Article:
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lyon, france in 15 days all inclusive, places to visit in France

Lyon

Lyon, also called the “Gaules Capital”, is the third largest city in France: it is mainly known for its historical sights and for its typical gastronomy.

lyon, fourviere

basilique de Fourvière

Lyon’s historic site is registered in UNESCO World Heritage Site: this gives you an idea of how important monuments and sights are in this town! First, you will have the chance to admire the Quartier Saint-Jean and the Old City (Vieux Lyon), where you can find paved little streets, artisanal boutiques and the magnificent Cathedral Saint Jean. Then, another must-see, is without a doubt the Basilique Notre Dame de Fourvière, for its impressive dimensions, for the beauty of the architecture and for the idea of pureness spread by its fair colours. Don’t forget to enjoy the view it gives upon the entire city, crossed by the Rhône and the Saône.

lyon, quaiWalking along the river, you may relax or have a pre-dinner drink on the amazing banks, otherwise, you can enjoy nature and animals in the Parc de la tête d’Or. In Lyon, you can find several street markets in the Old Town, along with typical brasseries (called “bouchon”) where you can taste regional and seasonal food. Starting from the main “red” square, called Place Bellecour, you can walk towards the famous Place des Terreaux through Rue de la République, where you can do shopping and have a drink in one of the restaurants along the way.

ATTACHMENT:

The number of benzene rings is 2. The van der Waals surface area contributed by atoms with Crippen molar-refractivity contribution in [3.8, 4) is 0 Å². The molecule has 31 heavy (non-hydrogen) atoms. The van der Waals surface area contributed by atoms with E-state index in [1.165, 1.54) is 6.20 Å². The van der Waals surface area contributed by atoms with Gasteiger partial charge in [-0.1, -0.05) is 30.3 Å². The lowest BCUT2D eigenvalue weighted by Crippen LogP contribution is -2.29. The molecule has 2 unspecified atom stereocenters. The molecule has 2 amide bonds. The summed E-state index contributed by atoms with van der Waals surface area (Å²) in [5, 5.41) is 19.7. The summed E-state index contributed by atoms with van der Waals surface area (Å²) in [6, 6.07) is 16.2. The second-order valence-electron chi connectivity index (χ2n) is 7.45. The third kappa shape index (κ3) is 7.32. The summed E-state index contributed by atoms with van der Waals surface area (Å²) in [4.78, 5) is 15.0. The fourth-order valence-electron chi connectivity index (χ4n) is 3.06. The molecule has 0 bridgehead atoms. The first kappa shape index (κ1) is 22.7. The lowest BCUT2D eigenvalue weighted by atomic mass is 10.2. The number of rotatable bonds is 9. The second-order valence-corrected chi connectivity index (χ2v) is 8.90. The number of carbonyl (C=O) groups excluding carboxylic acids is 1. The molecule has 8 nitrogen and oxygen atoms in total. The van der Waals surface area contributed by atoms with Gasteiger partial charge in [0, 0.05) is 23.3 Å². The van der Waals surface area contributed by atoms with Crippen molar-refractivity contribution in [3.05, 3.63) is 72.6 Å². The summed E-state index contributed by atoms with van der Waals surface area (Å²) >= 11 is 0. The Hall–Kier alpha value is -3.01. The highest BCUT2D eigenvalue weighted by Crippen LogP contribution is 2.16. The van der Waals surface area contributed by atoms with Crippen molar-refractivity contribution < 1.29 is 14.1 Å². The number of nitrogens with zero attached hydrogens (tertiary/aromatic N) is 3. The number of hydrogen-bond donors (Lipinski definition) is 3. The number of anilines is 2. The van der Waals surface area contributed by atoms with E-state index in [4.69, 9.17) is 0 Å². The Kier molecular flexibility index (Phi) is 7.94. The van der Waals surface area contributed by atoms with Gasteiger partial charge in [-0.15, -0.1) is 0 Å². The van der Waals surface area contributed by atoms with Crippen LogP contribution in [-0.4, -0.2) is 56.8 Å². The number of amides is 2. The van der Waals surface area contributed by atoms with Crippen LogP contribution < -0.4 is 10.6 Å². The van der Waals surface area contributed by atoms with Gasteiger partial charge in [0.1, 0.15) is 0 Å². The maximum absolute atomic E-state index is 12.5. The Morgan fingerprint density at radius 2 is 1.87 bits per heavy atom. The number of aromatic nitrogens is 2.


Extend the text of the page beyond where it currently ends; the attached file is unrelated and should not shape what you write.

Traboule Lyon France ItineraryFinally, for an uncommon visit of this city, try to find the Traboules, starting, for instance, from the top of the Croix Rousse: they are hidden ways that silk workers used not to damage the material (later also used by those who joined the Resistance in order to hide from the Nazis): you can find them pushing doors and seeing if they open on a secret passage! Last but not least, it is important to highlight that in Lyon Auguste and Louis Lumière invented the cinematographe. Besides, on the 8th of December, you can experience the amazing Fête des Lumières, where Lyon becomes the unquestionable French Capital of Lights!